Fully half the first section of the June 6 Ledger was consumed with full-page hearing aid ads.
As a senior citizen dependent upon hearing aids for civil discourse, I applaud The Ledger for its extraordinary revenue obtained through this competitive industry, but well understand that this revenue is available through prices of the product that I feel more often than not is predatory. Hearing aids are vital to those whose hearing becomes progressively worse as age takes its toll.
These aids are not covered by insurance, at least my policy. Studies show that fully 20 percent of those over 60 have significant hearing loss, so the market is enormous. What also is enormous is price. The ads tout free trials. I imagine the trials involve the premium models, which will find customer satisfaction. But when asked about less expensive models, clients will be told they do not bring the same excellence as the model tested.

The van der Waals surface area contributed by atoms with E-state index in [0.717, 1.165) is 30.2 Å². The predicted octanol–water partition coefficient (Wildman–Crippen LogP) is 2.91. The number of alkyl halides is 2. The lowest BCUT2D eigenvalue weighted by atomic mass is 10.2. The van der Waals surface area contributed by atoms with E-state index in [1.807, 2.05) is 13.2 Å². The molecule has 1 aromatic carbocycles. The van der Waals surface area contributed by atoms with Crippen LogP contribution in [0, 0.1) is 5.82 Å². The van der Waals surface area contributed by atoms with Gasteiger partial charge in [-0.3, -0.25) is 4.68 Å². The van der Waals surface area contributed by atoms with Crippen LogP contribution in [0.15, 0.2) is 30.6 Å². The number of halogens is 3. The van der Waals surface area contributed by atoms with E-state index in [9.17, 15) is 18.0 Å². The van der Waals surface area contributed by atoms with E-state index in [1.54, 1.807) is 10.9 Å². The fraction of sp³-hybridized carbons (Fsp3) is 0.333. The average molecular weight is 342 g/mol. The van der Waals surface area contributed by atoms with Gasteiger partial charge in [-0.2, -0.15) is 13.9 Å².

To my knowledge there is no regulation of this industry. But when my iPhone performs myriad functions for about one-fifth the cost of a hearing aid that has but one function, the question of cost is relevant.
Studies show incipient dementia is heightened by loss of hearing. It is vital, therefore, that seniors, particularly, have access to these aids, even the lower-priced ones that still provide some assistance.
Perhaps cost can be reduced through tax deductions, or included in Medicare, but for now seniors with hearing loss should explore the various markets available and advertised so robustly in local and national media.
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